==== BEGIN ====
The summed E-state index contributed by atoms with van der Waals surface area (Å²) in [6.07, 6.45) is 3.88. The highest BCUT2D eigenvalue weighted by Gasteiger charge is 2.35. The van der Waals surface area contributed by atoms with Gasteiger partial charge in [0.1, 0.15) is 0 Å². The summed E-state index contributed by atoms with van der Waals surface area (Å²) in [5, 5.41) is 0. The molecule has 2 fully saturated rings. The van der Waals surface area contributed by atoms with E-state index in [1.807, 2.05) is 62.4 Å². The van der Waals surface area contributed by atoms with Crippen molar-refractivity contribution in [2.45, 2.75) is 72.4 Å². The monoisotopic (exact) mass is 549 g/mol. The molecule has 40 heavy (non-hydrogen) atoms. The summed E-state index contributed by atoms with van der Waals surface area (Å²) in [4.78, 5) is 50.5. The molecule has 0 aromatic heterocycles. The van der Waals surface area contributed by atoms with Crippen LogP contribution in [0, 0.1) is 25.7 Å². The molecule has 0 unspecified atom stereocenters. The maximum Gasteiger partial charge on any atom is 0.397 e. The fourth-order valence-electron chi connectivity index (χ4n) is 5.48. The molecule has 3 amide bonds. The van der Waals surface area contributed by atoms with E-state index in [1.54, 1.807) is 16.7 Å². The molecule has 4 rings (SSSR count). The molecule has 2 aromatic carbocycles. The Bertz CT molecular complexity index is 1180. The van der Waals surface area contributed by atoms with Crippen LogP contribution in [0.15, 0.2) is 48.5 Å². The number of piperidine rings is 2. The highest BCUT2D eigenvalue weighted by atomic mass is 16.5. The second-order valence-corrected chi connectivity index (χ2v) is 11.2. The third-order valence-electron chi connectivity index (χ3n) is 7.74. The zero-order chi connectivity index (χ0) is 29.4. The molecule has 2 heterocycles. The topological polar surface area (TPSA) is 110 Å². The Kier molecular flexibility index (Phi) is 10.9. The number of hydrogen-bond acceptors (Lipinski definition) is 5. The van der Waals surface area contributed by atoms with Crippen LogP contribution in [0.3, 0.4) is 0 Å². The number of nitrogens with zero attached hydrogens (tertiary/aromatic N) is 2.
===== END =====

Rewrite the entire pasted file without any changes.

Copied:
The summed E-state index contributed by atoms with van der Waals surface area (Å²) in [6.07, 6.45) is 3.88. The highest BCUT2D eigenvalue weighted by Gasteiger charge is 2.35. The van der Waals surface area contributed by atoms with Gasteiger partial charge in [0.1, 0.15) is 0 Å². The summed E-state index contributed by atoms with van der Waals surface area (Å²) in [5, 5.41) is 0. The molecule has 2 fully saturated rings. The van der Waals surface area contributed by atoms with E-state index in [1.807, 2.05) is 62.4 Å². The van der Waals surface area contributed by atoms with Crippen molar-refractivity contribution in [2.45, 2.75) is 72.4 Å². The monoisotopic (exact) mass is 549 g/mol. The molecule has 40 heavy (non-hydrogen) atoms. The summed E-state index contributed by atoms with van der Waals surface area (Å²) in [4.78, 5) is 50.5. The molecule has 0 aromatic heterocycles. The van der Waals surface area contributed by atoms with Crippen LogP contribution in [0, 0.1) is 25.7 Å². The molecule has 0 unspecified atom stereocenters. The maximum Gasteiger partial charge on any atom is 0.397 e. The fourth-order valence-electron chi connectivity index (χ4n) is 5.48. The molecule has 3 amide bonds. The van der Waals surface area contributed by atoms with E-state index in [1.54, 1.807) is 16.7 Å². The molecule has 4 rings (SSSR count). The molecule has 2 aromatic carbocycles. The Bertz CT molecular complexity index is 1180. The van der Waals surface area contributed by atoms with Crippen LogP contribution in [0.15, 0.2) is 48.5 Å². The number of piperidine rings is 2. The highest BCUT2D eigenvalue weighted by atomic mass is 16.5. The second-order valence-corrected chi connectivity index (χ2v) is 11.2. The third-order valence-electron chi connectivity index (χ3n) is 7.74. The zero-order chi connectivity index (χ0) is 29.4. The molecule has 2 heterocycles. The topological polar surface area (TPSA) is 110 Å². The Kier molecular flexibility index (Phi) is 10.9. The number of hydrogen-bond acceptors (Lipinski definition) is 5. The van der Waals surface area contributed by atoms with Crippen LogP contribution in [0.3, 0.4) is 0 Å². The number of nitrogens with zero attached hydrogens (tertiary/aromatic N) is 2.